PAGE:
By LARRY BALLWAHN | Wilton
If you are satisfied with America’s move toward the fast-food diet, you don’t want to read this book. Michael Pollan isn’t. In fact, Pollan is concerned that people are forgetting how to cook and its obvious benefits, as increasingly food preparation is turned over to manufacturers. Is cooking really worth the time and trouble?
Pollan does cite what he regards as hopeful trends. The organic farm movement, a method of growing that tends to support smaller family farms, is gaining momentum. And perhaps healthier food. The much-publicized idea of having at least one family sit-down meal encourages a return to the kitchen. Food network’s increasing popularity suggests that more people are interested in food preparation. The amount of salt in processed food is constantly being cited as an area of concern. Pollan sees that concern as a positive. Yet the demand on our time remains a problem that the food manufacturers and fast-food restaurants are glad to solve.
As America has become more and more removed from food production, people’s concept of what food is has changed. What is the connection to nature; is nature even a factor in the burger we order? Something gave its life so that I could have a quarter pounder. Was it grass-fed beef or the product of forced feeding? What are French fries, really?
Michael Pollan set out to explore the art and skill of cooking in a hands-on manner but seeking out experts and being mentored by them. He was on a quest to explore cooking and develop what he found into a book. The book has four main sections: “Fire,” “Water,” “Air” and “Earth.”
In “Fire,” Pollan explores the concepts involved in cooking directly over fire; i.e., grilling in one form or another; animal plus fire plus time. He is particularly interested in the cooking of whole hog — the predominantly southern practice of barbecuing. “People have known that the smoke of roasting meat is pleasing to the gods at least since the Time of Genesis …. ” For this exploration, Pollan travelled to North Carolina. He also discusses how the use of cooking to aid digestion made the development of modern man possible.
Somewhat surprisingly, the section called “Water” starts by talking about chopping onions. It is less surprising when he explains that chopped onions tend to be called for in “pot” dishes: soups, stews, and braises. “Pot dishes make much more use of plants — vegetables, herbs, spices …. ” They often depend for flavor on their interdependence when combined with hot liquid and perhaps meat. Pot dishes are organized around these elements: Dice some aromatic plants; sauté them in some fat; brown pieces of meat; put everything in a pot; add a liquid; simmer below a boil for a long time. To learn this type of cooking, Pollan hired an expert chef to come to his house on Sunday afternoons and give him lessons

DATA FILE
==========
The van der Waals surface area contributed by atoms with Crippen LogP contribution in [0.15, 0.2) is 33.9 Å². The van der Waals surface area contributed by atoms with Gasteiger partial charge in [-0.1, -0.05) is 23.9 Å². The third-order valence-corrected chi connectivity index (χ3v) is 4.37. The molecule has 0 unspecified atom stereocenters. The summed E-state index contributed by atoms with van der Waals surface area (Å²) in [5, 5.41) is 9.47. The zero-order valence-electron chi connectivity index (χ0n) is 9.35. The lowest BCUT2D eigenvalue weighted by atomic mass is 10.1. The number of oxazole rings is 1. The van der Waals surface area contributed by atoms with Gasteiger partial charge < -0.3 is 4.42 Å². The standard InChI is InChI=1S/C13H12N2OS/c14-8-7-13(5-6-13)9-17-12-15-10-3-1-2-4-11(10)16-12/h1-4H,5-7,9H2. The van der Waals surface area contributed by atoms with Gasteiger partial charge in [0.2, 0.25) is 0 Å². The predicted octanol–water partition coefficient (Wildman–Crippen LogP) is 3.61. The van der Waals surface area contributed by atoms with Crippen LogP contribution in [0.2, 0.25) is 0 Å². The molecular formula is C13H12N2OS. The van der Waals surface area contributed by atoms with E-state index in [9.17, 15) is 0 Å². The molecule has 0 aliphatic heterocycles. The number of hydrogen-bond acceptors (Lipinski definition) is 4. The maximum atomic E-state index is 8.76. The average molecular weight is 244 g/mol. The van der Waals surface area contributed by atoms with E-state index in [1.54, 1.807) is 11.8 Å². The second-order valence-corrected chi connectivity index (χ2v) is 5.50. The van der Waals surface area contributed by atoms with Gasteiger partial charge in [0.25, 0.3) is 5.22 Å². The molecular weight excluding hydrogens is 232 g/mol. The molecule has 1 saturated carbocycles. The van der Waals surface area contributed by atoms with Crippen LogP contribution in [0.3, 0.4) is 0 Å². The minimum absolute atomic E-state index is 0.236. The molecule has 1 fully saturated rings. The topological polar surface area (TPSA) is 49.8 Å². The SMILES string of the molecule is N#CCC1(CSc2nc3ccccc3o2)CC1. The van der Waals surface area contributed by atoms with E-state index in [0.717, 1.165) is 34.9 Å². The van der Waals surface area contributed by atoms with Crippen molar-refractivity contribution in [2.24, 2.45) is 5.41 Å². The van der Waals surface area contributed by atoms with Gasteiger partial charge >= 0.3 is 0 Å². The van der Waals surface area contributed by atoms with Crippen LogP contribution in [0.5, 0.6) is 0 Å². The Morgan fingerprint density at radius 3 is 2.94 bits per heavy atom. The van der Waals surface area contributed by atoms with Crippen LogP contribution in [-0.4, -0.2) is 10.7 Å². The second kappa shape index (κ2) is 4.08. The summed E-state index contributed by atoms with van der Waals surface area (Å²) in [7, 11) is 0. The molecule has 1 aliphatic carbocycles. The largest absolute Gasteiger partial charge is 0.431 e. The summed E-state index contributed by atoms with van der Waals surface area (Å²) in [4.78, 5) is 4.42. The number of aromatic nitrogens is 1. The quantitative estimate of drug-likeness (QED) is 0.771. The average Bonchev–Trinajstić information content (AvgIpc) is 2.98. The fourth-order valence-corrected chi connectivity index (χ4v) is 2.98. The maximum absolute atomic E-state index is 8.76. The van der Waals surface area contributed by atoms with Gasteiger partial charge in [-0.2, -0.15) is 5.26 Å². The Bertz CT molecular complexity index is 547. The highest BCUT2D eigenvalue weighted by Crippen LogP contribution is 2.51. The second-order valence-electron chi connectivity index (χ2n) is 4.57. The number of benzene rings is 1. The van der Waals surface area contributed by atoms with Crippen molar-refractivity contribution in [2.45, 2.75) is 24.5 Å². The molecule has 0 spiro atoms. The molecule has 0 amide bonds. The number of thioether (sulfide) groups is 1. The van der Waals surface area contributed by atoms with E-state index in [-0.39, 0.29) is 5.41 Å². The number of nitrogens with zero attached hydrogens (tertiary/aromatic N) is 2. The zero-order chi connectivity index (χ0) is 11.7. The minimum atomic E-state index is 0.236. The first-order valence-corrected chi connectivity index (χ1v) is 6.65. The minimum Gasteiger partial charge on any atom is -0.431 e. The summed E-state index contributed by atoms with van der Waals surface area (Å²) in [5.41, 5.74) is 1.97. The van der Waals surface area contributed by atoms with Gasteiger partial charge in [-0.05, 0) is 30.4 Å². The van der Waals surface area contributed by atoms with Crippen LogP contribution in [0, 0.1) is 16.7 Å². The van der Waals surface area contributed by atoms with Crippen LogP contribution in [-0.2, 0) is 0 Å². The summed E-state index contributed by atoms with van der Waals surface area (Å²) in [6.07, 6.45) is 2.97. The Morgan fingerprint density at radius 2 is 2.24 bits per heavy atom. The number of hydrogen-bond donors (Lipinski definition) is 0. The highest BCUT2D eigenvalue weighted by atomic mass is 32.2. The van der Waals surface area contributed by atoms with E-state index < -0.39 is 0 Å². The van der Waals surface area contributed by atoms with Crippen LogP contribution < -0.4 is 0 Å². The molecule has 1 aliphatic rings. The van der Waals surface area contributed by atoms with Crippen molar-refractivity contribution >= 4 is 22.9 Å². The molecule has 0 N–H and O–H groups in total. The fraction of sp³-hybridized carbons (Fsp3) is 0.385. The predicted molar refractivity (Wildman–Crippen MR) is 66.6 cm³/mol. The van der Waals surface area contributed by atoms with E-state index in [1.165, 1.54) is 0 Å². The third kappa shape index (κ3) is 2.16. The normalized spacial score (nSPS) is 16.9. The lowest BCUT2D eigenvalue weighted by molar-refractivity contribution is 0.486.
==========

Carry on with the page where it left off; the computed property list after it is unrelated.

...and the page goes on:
Air in cooking turns out to be the art of baking, primarily yeast baking, especially the capturing the wild yeast used in sourdough.
“One way to think about bread … is simply this: as an ingenious technology for improving the flavor, digestibility, and nutritional value of grass.” Pollan cites grasses: wheat, corn, and rice. Pollan’s primary tutor for bread was a book by Chad Robertson. Since Pollan had an ideal loaf in mind, he began by making a sourdough starter. Sourdough starter is designed to capture the wild yeast that exists in nature. The background of sourdough complete with a scientific explanation of sourdough is provided. Pollan also describes time spent in a bakery. Additionally, he explains what air has to do with it. Finally, he explains why we probably shouldn’t be satisfied with white bread.
The final section regarding cooking is named “Earth.” Much of his concern here is with fermentation. There is a discussion of raw milk cheese — before any pasteurization takes place. Alcohol uses the process of fermentation, as does several food products, most notably sauerkraut. Sauerkraut is usually processed somewhat differently today. It is important to note that fermentation was primarily used as a means of maintaining food value prior to refrigeration and modern canning methods. “Considered a method, or set of methods, for food processing — for turning the stuff of nature into safe, nutritious, durable and delicious things to eat — the ancient arts of fermentation have yet to be improved on.” The process is explored extensively.
The problem of time remains; Pollan does not solve that in “Cooked.” He apparently feels that when one cooks, the results deserve priority. “Each of the different methods I learned for turning stuff of nature into tasty creations of culture reflect a different way of engaging with the world …. ” Perhaps if you read the book, you will be motivated to turn the “stuff of nature into tasty creations.” There are some recipes at the end of the book.